“I’m sorry, Jerry, but I really must have two Q.A. people for this project.”
George Woo, out of Customer Service, wandered over just then. “Q.A.?” he asked Vickie.
“Quality Assurance,” she snapped back.
George, who was unaccustomed to anything but cheerful politeness from Vickie stepped back, to where Tess and Phil were just coming up, shadowed by Mel, who was smellingscenting corporate blood, came up.
            “C?” George whispered.
            “It’s a programming language, third generation,” Tess whispered back.
            “Of course,” replied“Ms. Johnston.” Cliff calmly, transferring his attention to her. “My people will write the compiler. ANSI standard, naturally.”
            “ANSI?” George moved nearer Tess. “American National Standards Institute,” she answered quietly.
            Vickie tilted her jaw up. “And you expect us to write a DB, too? I expect you’ll want SQL to access that.”
            “Data base,” Tess explained. “And it’s ‘sequel’—stands for Structured Query Language. It allows the average user to query—that’s ask questions—of a data base.”
            “Oh yes. I expect the computer systems arising from this chip will support LANs and WANs all around the globe.” Cliff shifted his weight,spoke mildly but his tone was still eminently reasonable. “We must, after all, have fluent portability.”
            “Local area networks and wide area networks,” Tess translated. “You see, when you tie a bunch of computers together, the connections are different depending on the distance…”
            Cliff’s voice cut through Tess’ explanation. “…expect to keep up with all peripheral enhancements, to keep our ROM, RAM and WORM OST devices with the highest I/O rate, the most BPI and BPS, the most GB per hard drive, the fastest CPU in the industry…”
            Tess’ eyes were gleaming. “Oh, now he’s into the guts of the computer. Read only memory, random access memory and write once read many are types of data storage. OST is optical scan ning technology. I/O is input/output, and refers to data coming in and going out. CPU is the central processing unit, of course, the brains of the box. BPI and BPS are about bits and GB is gigabyte, a little confusing since they’re both abbreviated ‘B’. Anyway, BPI is bits per…” in a way that unnerved her. “I said we would discuss this later. We will discuss this later.”
            Vickie’s voice rose with consternation. “…GIGO! If we’re going to be working on‑site at your offices, what kind of tools will we have? We have our own CAD and CASE packages here, written in‑house, and I think you’d better have some dam…darn good substitutes for us to do our best job…”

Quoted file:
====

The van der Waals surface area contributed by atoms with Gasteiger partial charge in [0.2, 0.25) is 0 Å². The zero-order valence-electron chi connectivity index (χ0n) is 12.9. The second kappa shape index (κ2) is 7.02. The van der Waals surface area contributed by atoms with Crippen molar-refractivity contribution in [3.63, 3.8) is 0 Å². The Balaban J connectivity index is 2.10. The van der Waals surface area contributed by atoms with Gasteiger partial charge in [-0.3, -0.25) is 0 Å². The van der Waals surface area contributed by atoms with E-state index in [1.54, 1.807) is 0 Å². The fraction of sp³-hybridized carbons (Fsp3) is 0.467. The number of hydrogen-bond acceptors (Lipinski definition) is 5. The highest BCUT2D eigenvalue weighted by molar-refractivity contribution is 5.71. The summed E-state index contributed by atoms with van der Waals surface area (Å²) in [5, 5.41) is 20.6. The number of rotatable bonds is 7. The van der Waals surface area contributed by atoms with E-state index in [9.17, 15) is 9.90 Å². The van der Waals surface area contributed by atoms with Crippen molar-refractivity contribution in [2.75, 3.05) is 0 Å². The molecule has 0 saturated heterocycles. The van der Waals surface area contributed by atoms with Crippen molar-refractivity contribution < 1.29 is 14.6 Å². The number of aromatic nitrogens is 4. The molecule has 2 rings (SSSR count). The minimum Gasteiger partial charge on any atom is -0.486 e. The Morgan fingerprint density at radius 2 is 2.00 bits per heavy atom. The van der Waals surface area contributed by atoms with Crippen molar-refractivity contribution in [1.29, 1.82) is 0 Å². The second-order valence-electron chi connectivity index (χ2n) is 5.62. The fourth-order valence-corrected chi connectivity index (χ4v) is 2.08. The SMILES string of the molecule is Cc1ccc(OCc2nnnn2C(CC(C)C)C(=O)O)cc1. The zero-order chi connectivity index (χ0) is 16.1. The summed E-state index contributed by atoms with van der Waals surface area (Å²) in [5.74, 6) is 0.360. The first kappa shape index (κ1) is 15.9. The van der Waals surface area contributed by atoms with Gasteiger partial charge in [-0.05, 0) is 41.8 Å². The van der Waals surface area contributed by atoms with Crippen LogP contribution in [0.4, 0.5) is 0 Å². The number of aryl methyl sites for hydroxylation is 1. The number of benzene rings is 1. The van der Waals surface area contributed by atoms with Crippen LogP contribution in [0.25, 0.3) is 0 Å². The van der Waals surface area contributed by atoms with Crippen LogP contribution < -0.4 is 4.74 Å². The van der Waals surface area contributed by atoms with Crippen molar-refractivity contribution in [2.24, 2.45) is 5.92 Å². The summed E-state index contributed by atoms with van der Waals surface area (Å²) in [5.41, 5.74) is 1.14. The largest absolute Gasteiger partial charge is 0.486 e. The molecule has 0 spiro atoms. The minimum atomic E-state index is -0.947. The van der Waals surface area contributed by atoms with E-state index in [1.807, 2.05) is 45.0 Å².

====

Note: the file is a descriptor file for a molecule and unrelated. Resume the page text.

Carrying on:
“Garbage in, garbage out. She’s wondering if their computer aided design and computer assisted software engineering systems are as good as the ones we use now. Personally, I don’t blame her. I save a lot of time and frustration by having good tools.”
            “…no problem whatsoever. We have HCC200s on every desk in our MIS and engineering departments, all networked, running our proprietary CAD and CASE systems which are,” he raised his eyebrow slightly, “easily as good as yours. Further, we are industry leaders in our E‑mail package, which we use in‑house. And I wrote the project planner myself.”
            Vickie stood, fists balled, in front of the arrogant bastard. Who did he think he was to waltz in here and totally disrupt her company’s hierarchy, work flow and even physical facility? How dare he? Who did he think he was—a client?
            Jerry Fitzwater cleared his throat just then. Vickie threw him a disgusted look and stormed out before her anger could get the better of her. “SOPA,” she muttered as she left.
            George raised a questioning eyebrow at Tess. She shrugged. “I don’t know. It’s not computer lingo as far as I know.”
            “I can guess,” said Phil, mildly. “Stupid overbearing pompous ass.”
            Tess nodded. “Yep. Both of them[MH4] .In spite of those searing blue eyes she opened her mouth to argue.
“Not now, Vickie,” Jerry said. Since he was the one who signed her paychecks, her mouth slowly closed. Stupid clients.

 [MH1]Here's an example where a well-chosen verb equals a bunch of blah words.

 [MH2]I dialed this down. She has a temper but she's not an ass.

 [MH3]He's a romance hero and an alpha male, of course he's not easy going. But it still needs to be sketched in with an example or two, not just implied.

 [MH4]I really really REEELY liked this. But all the techie terms were an indulgence on my part. So it got cut.